Michelin Korea said on Nov. 26 that it will legally respond to a restaurant that recently raised suspicions of money relations in the process of selecting Michelin's star restaurant.
"(A restaurant) is seriously damaging the reputation and image of Michelin Guide as well as the related restaurants," Michelin Korea said in a statement. "We are responding to the distortions, including raising objections. We will consider other legal actions if necessary."
"Michelin does not engage in consulting activities. It doesn't ask for money in return for selection, and the consultant who raised suspicions has no contractual relationship with Michelin," it said.
"We met with Ernest Singer, who has been an importer of wine in Asia for more than 30 years while Michelin guide executives were interacting with various industry officials," it said. "But this is part of our daily exchanges."
In a press report, it claimed that the inside figure of Michelin Guide related to the suspicions was an employee who resigned in September 2016 for personal reasons and that he did not participate in the decision-making process of the Michelin Guide since his resignation.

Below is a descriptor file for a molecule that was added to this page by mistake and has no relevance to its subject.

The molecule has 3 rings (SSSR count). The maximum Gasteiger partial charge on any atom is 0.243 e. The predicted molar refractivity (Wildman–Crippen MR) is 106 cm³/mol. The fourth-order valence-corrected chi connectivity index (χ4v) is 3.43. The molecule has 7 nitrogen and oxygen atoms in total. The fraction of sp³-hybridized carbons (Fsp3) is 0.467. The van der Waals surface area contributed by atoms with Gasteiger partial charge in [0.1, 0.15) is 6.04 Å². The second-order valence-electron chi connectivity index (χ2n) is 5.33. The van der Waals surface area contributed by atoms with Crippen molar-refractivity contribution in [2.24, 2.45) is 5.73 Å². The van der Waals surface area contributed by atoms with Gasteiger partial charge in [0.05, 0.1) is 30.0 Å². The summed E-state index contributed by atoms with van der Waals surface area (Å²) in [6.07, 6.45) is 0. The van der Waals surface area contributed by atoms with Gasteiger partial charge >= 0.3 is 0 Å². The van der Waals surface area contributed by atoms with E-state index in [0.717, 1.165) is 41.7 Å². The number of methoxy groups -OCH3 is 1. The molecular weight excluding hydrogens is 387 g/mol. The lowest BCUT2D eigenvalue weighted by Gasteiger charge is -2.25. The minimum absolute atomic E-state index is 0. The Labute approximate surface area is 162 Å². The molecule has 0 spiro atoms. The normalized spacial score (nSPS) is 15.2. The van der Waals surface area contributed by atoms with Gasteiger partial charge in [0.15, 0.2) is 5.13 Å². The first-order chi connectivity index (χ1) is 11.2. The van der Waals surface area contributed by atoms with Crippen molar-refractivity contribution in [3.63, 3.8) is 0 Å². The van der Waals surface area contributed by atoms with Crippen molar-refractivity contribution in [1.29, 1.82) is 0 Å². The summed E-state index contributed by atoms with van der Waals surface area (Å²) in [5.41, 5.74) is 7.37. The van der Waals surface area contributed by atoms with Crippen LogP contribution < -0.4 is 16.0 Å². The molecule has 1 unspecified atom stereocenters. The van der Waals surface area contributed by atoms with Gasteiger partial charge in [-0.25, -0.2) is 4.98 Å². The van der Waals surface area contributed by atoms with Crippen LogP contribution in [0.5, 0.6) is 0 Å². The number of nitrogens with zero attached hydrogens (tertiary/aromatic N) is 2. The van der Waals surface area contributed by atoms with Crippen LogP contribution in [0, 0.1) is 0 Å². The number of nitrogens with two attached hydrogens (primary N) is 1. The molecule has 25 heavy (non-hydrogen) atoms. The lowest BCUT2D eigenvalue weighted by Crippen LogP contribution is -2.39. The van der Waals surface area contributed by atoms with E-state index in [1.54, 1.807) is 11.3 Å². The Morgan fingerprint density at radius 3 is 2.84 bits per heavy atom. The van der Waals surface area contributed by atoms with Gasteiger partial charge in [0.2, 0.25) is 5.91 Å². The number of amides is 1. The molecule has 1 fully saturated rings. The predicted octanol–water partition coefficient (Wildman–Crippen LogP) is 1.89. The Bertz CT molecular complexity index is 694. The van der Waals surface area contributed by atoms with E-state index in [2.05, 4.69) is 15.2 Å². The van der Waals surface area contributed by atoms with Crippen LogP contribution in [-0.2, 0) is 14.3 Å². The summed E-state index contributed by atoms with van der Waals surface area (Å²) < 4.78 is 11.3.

Yoon, the CEO of a Korean restaurant, earlier claimed in a media interview that the Michelin Guide demanded bribes in exchange for giving a star rating.
Noting, "Why don't you get consulting with me," Ernest Singer reportedly said he was a middle-ranking official of the Michelin Guide and asked for 50 million won a year, as well as fees for staying, plane and lodging of the Michelin inspector.
CEO Yoon claimed that Ernest Singer was aware of the plan to publish the Korean version of the Michelin Guide, the details of negotiations with the government and the schedule of the evaluators' visit.